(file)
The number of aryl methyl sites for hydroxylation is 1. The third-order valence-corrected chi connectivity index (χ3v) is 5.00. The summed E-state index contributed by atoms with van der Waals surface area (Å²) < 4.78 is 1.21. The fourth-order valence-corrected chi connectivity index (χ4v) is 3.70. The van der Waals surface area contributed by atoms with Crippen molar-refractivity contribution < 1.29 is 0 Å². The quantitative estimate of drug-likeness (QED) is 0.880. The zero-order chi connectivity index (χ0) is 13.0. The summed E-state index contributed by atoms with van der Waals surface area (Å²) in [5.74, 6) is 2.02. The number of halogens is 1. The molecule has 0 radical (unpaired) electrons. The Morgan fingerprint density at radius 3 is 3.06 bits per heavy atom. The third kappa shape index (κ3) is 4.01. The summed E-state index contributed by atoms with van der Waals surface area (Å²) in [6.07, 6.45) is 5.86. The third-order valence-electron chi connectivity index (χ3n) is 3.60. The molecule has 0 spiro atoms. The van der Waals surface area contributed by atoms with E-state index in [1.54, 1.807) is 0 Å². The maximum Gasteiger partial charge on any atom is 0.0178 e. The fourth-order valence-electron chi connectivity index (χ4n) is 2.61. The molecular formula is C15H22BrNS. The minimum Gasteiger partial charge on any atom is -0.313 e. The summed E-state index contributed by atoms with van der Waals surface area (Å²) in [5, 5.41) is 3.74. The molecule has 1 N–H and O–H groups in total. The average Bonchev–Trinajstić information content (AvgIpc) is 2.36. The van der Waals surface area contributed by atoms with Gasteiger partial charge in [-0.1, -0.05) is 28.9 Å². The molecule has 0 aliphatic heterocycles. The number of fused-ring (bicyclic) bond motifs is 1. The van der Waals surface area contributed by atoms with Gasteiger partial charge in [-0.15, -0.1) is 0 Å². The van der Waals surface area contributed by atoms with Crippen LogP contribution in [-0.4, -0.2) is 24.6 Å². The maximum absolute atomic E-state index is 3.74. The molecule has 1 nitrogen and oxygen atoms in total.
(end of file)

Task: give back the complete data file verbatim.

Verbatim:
The number of aryl methyl sites for hydroxylation is 1. The third-order valence-corrected chi connectivity index (χ3v) is 5.00. The summed E-state index contributed by atoms with van der Waals surface area (Å²) < 4.78 is 1.21. The fourth-order valence-corrected chi connectivity index (χ4v) is 3.70. The van der Waals surface area contributed by atoms with Crippen molar-refractivity contribution < 1.29 is 0 Å². The quantitative estimate of drug-likeness (QED) is 0.880. The zero-order chi connectivity index (χ0) is 13.0. The summed E-state index contributed by atoms with van der Waals surface area (Å²) in [5.74, 6) is 2.02. The number of halogens is 1. The molecule has 0 radical (unpaired) electrons. The Morgan fingerprint density at radius 3 is 3.06 bits per heavy atom. The third kappa shape index (κ3) is 4.01. The summed E-state index contributed by atoms with van der Waals surface area (Å²) in [6.07, 6.45) is 5.86. The third-order valence-electron chi connectivity index (χ3n) is 3.60. The molecule has 0 spiro atoms. The van der Waals surface area contributed by atoms with E-state index in [1.54, 1.807) is 0 Å². The maximum Gasteiger partial charge on any atom is 0.0178 e. The fourth-order valence-electron chi connectivity index (χ4n) is 2.61. The molecular formula is C15H22BrNS. The minimum Gasteiger partial charge on any atom is -0.313 e. The summed E-state index contributed by atoms with van der Waals surface area (Å²) in [5, 5.41) is 3.74. The molecule has 1 N–H and O–H groups in total. The average Bonchev–Trinajstić information content (AvgIpc) is 2.36. The van der Waals surface area contributed by atoms with Gasteiger partial charge in [-0.1, -0.05) is 28.9 Å². The molecule has 0 aliphatic heterocycles. The number of fused-ring (bicyclic) bond motifs is 1. The van der Waals surface area contributed by atoms with Gasteiger partial charge in [-0.15, -0.1) is 0 Å². The van der Waals surface area contributed by atoms with Crippen LogP contribution in [-0.4, -0.2) is 24.6 Å². The maximum absolute atomic E-state index is 3.74. The molecule has 1 nitrogen and oxygen atoms in total.